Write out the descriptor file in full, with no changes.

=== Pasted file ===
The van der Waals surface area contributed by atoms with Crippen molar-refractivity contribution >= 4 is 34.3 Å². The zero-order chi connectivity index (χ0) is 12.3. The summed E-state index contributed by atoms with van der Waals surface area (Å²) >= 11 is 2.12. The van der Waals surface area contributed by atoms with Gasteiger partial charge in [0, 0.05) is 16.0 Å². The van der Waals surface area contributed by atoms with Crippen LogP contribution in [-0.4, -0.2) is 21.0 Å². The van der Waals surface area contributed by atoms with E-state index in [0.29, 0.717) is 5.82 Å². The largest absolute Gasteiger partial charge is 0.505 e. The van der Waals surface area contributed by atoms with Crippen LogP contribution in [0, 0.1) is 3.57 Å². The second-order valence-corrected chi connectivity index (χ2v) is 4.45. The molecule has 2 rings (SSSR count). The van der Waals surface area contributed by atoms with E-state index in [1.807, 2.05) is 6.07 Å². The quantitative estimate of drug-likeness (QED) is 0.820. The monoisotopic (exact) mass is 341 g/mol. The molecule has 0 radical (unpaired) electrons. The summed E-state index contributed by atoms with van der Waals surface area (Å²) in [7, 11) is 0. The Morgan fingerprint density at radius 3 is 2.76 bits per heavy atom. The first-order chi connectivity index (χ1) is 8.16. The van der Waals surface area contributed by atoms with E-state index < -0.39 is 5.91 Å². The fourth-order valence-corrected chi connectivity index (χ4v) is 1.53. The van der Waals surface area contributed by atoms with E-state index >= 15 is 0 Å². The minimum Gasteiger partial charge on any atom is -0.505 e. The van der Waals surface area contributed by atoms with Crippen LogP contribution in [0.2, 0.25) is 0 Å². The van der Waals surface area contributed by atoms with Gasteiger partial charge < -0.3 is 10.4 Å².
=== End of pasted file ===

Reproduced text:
The van der Waals surface area contributed by atoms with Crippen molar-refractivity contribution >= 4 is 34.3 Å². The zero-order chi connectivity index (χ0) is 12.3. The summed E-state index contributed by atoms with van der Waals surface area (Å²) >= 11 is 2.12. The van der Waals surface area contributed by atoms with Gasteiger partial charge in [0, 0.05) is 16.0 Å². The van der Waals surface area contributed by atoms with Crippen LogP contribution in [-0.4, -0.2) is 21.0 Å². The van der Waals surface area contributed by atoms with E-state index in [0.29, 0.717) is 5.82 Å². The largest absolute Gasteiger partial charge is 0.505 e. The van der Waals surface area contributed by atoms with Crippen LogP contribution in [0, 0.1) is 3.57 Å². The second-order valence-corrected chi connectivity index (χ2v) is 4.45. The molecule has 2 rings (SSSR count). The van der Waals surface area contributed by atoms with E-state index in [1.807, 2.05) is 6.07 Å². The quantitative estimate of drug-likeness (QED) is 0.820. The monoisotopic (exact) mass is 341 g/mol. The molecule has 0 radical (unpaired) electrons. The summed E-state index contributed by atoms with van der Waals surface area (Å²) in [7, 11) is 0. The Morgan fingerprint density at radius 3 is 2.76 bits per heavy atom. The first-order chi connectivity index (χ1) is 8.16. The van der Waals surface area contributed by atoms with E-state index < -0.39 is 5.91 Å². The fourth-order valence-corrected chi connectivity index (χ4v) is 1.53. The van der Waals surface area contributed by atoms with E-state index >= 15 is 0 Å². The minimum Gasteiger partial charge on any atom is -0.505 e. The van der Waals surface area contributed by atoms with Crippen LogP contribution in [0.2, 0.25) is 0 Å². The van der Waals surface area contributed by atoms with Gasteiger partial charge < -0.3 is 10.4 Å².